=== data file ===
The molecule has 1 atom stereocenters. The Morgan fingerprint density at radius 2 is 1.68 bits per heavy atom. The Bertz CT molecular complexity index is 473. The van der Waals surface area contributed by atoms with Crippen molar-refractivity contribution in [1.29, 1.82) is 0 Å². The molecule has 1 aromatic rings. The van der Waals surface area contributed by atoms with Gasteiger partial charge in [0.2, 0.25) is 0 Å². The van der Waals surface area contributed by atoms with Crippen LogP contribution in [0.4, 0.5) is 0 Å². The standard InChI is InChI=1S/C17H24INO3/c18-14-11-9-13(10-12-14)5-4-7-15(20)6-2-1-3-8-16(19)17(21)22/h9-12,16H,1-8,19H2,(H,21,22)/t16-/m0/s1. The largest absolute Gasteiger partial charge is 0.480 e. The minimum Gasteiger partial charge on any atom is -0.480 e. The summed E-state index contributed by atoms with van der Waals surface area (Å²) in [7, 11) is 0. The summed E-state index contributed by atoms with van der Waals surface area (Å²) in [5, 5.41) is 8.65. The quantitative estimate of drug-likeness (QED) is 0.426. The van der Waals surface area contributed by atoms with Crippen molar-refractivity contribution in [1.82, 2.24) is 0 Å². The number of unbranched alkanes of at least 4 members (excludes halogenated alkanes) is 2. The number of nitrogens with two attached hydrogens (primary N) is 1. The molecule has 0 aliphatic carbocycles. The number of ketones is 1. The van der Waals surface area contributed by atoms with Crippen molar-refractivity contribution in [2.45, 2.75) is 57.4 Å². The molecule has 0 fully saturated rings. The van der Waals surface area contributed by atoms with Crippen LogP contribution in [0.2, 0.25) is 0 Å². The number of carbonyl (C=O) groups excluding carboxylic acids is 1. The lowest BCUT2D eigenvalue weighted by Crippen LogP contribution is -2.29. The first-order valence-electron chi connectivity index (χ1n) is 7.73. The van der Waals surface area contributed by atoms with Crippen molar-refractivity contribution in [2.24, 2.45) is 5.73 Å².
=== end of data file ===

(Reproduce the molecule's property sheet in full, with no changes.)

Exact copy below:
The molecule has 1 atom stereocenters. The Morgan fingerprint density at radius 2 is 1.68 bits per heavy atom. The Bertz CT molecular complexity index is 473. The van der Waals surface area contributed by atoms with Crippen molar-refractivity contribution in [1.29, 1.82) is 0 Å². The molecule has 1 aromatic rings. The van der Waals surface area contributed by atoms with Gasteiger partial charge in [0.2, 0.25) is 0 Å². The van der Waals surface area contributed by atoms with Crippen LogP contribution in [0.4, 0.5) is 0 Å². The standard InChI is InChI=1S/C17H24INO3/c18-14-11-9-13(10-12-14)5-4-7-15(20)6-2-1-3-8-16(19)17(21)22/h9-12,16H,1-8,19H2,(H,21,22)/t16-/m0/s1. The largest absolute Gasteiger partial charge is 0.480 e. The minimum Gasteiger partial charge on any atom is -0.480 e. The summed E-state index contributed by atoms with van der Waals surface area (Å²) in [7, 11) is 0. The summed E-state index contributed by atoms with van der Waals surface area (Å²) in [5, 5.41) is 8.65. The quantitative estimate of drug-likeness (QED) is 0.426. The van der Waals surface area contributed by atoms with Crippen molar-refractivity contribution in [1.82, 2.24) is 0 Å². The number of unbranched alkanes of at least 4 members (excludes halogenated alkanes) is 2. The number of nitrogens with two attached hydrogens (primary N) is 1. The molecule has 0 aliphatic carbocycles. The number of ketones is 1. The van der Waals surface area contributed by atoms with Crippen molar-refractivity contribution in [2.45, 2.75) is 57.4 Å². The molecule has 0 fully saturated rings. The van der Waals surface area contributed by atoms with Crippen LogP contribution in [0.2, 0.25) is 0 Å². The number of carbonyl (C=O) groups excluding carboxylic acids is 1. The lowest BCUT2D eigenvalue weighted by Crippen LogP contribution is -2.29. The first-order valence-electron chi connectivity index (χ1n) is 7.73. The van der Waals surface area contributed by atoms with Crippen molar-refractivity contribution in [2.24, 2.45) is 5.73 Å².